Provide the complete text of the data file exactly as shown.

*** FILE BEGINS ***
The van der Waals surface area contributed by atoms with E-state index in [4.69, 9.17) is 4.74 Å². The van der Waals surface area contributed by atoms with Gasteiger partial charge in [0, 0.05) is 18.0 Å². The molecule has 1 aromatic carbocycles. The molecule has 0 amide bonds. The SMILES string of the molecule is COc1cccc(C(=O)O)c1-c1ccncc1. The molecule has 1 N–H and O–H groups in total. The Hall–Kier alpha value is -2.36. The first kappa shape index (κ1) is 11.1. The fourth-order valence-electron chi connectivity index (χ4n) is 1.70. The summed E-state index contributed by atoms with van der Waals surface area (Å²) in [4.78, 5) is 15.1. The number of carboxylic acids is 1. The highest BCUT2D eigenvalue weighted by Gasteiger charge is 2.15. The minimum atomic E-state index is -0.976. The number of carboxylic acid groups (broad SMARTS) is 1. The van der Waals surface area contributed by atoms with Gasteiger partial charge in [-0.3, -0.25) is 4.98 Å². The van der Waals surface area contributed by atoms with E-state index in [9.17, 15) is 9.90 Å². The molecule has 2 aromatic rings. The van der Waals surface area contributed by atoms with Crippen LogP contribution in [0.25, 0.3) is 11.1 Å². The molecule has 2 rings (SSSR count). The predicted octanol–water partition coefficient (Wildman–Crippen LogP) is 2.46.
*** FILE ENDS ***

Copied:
The van der Waals surface area contributed by atoms with E-state index in [4.69, 9.17) is 4.74 Å². The van der Waals surface area contributed by atoms with Gasteiger partial charge in [0, 0.05) is 18.0 Å². The molecule has 1 aromatic carbocycles. The molecule has 0 amide bonds. The SMILES string of the molecule is COc1cccc(C(=O)O)c1-c1ccncc1. The molecule has 1 N–H and O–H groups in total. The Hall–Kier alpha value is -2.36. The first kappa shape index (κ1) is 11.1. The fourth-order valence-electron chi connectivity index (χ4n) is 1.70. The summed E-state index contributed by atoms with van der Waals surface area (Å²) in [4.78, 5) is 15.1. The number of carboxylic acids is 1. The highest BCUT2D eigenvalue weighted by Gasteiger charge is 2.15. The minimum atomic E-state index is -0.976. The number of carboxylic acid groups (broad SMARTS) is 1. The van der Waals surface area contributed by atoms with Gasteiger partial charge in [-0.3, -0.25) is 4.98 Å². The van der Waals surface area contributed by atoms with E-state index in [9.17, 15) is 9.90 Å². The molecule has 2 aromatic rings. The van der Waals surface area contributed by atoms with Crippen LogP contribution in [0.25, 0.3) is 11.1 Å². The molecule has 2 rings (SSSR count). The predicted octanol–water partition coefficient (Wildman–Crippen LogP) is 2.46.